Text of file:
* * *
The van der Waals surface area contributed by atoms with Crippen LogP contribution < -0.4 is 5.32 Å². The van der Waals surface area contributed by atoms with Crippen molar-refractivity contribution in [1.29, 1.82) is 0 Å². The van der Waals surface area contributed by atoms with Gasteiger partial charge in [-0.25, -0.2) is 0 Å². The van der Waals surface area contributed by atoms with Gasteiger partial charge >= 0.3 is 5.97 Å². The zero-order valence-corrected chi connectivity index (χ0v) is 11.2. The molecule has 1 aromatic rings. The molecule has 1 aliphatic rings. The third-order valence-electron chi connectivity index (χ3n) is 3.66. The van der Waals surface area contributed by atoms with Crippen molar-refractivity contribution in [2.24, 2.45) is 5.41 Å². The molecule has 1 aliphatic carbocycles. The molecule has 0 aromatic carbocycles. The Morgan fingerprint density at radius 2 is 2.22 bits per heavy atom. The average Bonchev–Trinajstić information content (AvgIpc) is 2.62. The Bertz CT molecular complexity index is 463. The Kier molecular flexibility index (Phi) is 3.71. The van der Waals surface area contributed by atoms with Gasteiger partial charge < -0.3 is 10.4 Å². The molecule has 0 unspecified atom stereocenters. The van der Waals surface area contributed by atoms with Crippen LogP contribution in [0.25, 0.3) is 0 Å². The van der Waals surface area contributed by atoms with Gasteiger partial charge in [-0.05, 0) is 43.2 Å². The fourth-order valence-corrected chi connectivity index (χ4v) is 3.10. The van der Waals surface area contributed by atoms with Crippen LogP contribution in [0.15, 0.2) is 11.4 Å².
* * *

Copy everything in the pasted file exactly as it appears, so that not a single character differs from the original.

The van der Waals surface area contributed by atoms with Crippen LogP contribution < -0.4 is 5.32 Å². The van der Waals surface area contributed by atoms with Crippen molar-refractivity contribution in [1.29, 1.82) is 0 Å². The van der Waals surface area contributed by atoms with Gasteiger partial charge in [-0.25, -0.2) is 0 Å². The van der Waals surface area contributed by atoms with Gasteiger partial charge >= 0.3 is 5.97 Å². The zero-order valence-corrected chi connectivity index (χ0v) is 11.2. The molecule has 1 aromatic rings. The molecule has 1 aliphatic rings. The third-order valence-electron chi connectivity index (χ3n) is 3.66. The van der Waals surface area contributed by atoms with Crippen molar-refractivity contribution in [2.24, 2.45) is 5.41 Å². The molecule has 1 aliphatic carbocycles. The molecule has 0 aromatic carbocycles. The Morgan fingerprint density at radius 2 is 2.22 bits per heavy atom. The average Bonchev–Trinajstić information content (AvgIpc) is 2.62. The Bertz CT molecular complexity index is 463. The Kier molecular flexibility index (Phi) is 3.71. The van der Waals surface area contributed by atoms with Gasteiger partial charge < -0.3 is 10.4 Å². The molecule has 0 unspecified atom stereocenters. The van der Waals surface area contributed by atoms with Crippen LogP contribution in [0.25, 0.3) is 0 Å². The van der Waals surface area contributed by atoms with Gasteiger partial charge in [-0.05, 0) is 43.2 Å². The fourth-order valence-corrected chi connectivity index (χ4v) is 3.10. The van der Waals surface area contributed by atoms with Crippen LogP contribution in [0.15, 0.2) is 11.4 Å².